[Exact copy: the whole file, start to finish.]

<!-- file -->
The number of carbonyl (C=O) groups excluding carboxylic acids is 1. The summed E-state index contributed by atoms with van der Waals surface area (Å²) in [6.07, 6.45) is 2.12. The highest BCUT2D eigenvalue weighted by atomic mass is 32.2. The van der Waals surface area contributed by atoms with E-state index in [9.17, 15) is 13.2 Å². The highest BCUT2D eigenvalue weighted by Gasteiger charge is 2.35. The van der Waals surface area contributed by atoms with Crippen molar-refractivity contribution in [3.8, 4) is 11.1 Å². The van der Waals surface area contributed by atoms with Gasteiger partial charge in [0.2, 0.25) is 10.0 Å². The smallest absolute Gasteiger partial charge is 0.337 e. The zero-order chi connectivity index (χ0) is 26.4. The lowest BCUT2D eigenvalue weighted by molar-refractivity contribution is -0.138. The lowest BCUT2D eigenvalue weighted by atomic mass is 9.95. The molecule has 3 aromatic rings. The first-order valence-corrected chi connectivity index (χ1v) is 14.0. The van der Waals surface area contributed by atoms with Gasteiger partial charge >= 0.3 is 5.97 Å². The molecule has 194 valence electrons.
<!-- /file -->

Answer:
The number of carbonyl (C=O) groups excluding carboxylic acids is 1. The summed E-state index contributed by atoms with van der Waals surface area (Å²) in [6.07, 6.45) is 2.12. The highest BCUT2D eigenvalue weighted by atomic mass is 32.2. The van der Waals surface area contributed by atoms with E-state index in [9.17, 15) is 13.2 Å². The highest BCUT2D eigenvalue weighted by Gasteiger charge is 2.35. The van der Waals surface area contributed by atoms with Crippen molar-refractivity contribution in [3.8, 4) is 11.1 Å². The van der Waals surface area contributed by atoms with Gasteiger partial charge in [0.2, 0.25) is 10.0 Å². The smallest absolute Gasteiger partial charge is 0.337 e. The zero-order chi connectivity index (χ0) is 26.4. The lowest BCUT2D eigenvalue weighted by molar-refractivity contribution is -0.138. The lowest BCUT2D eigenvalue weighted by atomic mass is 9.95. The molecule has 3 aromatic rings. The first-order valence-corrected chi connectivity index (χ1v) is 14.0. The van der Waals surface area contributed by atoms with Gasteiger partial charge >= 0.3 is 5.97 Å². The molecule has 194 valence electrons.